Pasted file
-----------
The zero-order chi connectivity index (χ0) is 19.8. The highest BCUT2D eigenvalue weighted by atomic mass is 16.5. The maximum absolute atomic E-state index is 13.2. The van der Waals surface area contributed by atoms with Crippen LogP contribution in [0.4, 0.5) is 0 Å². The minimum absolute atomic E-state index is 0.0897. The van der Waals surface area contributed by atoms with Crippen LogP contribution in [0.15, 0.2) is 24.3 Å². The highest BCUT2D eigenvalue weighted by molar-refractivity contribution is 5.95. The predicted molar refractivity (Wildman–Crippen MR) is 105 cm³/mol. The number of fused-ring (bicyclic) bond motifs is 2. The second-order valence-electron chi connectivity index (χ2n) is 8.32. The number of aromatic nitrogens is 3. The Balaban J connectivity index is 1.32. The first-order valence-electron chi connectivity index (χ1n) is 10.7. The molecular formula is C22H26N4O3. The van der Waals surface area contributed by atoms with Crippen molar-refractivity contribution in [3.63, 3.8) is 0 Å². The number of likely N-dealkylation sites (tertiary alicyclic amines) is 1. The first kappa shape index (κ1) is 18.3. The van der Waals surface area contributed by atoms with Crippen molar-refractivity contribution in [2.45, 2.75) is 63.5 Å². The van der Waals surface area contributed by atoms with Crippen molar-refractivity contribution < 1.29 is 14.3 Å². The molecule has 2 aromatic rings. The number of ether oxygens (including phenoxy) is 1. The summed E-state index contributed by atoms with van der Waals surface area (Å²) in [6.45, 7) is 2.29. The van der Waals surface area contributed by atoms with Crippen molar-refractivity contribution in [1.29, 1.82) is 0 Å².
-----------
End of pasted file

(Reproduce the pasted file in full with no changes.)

The zero-order chi connectivity index (χ0) is 19.8. The highest BCUT2D eigenvalue weighted by atomic mass is 16.5. The maximum absolute atomic E-state index is 13.2. The van der Waals surface area contributed by atoms with Crippen LogP contribution in [0.4, 0.5) is 0 Å². The minimum absolute atomic E-state index is 0.0897. The van der Waals surface area contributed by atoms with Crippen LogP contribution in [0.15, 0.2) is 24.3 Å². The highest BCUT2D eigenvalue weighted by molar-refractivity contribution is 5.95. The predicted molar refractivity (Wildman–Crippen MR) is 105 cm³/mol. The number of fused-ring (bicyclic) bond motifs is 2. The second-order valence-electron chi connectivity index (χ2n) is 8.32. The number of aromatic nitrogens is 3. The Balaban J connectivity index is 1.32. The first-order valence-electron chi connectivity index (χ1n) is 10.7. The molecular formula is C22H26N4O3. The van der Waals surface area contributed by atoms with Crippen molar-refractivity contribution in [3.63, 3.8) is 0 Å². The number of likely N-dealkylation sites (tertiary alicyclic amines) is 1. The first kappa shape index (κ1) is 18.3. The van der Waals surface area contributed by atoms with Crippen molar-refractivity contribution in [2.45, 2.75) is 63.5 Å². The van der Waals surface area contributed by atoms with Crippen molar-refractivity contribution < 1.29 is 14.3 Å². The molecule has 2 aromatic rings. The number of ether oxygens (including phenoxy) is 1. The summed E-state index contributed by atoms with van der Waals surface area (Å²) in [6.45, 7) is 2.29. The van der Waals surface area contributed by atoms with Crippen molar-refractivity contribution in [1.29, 1.82) is 0 Å².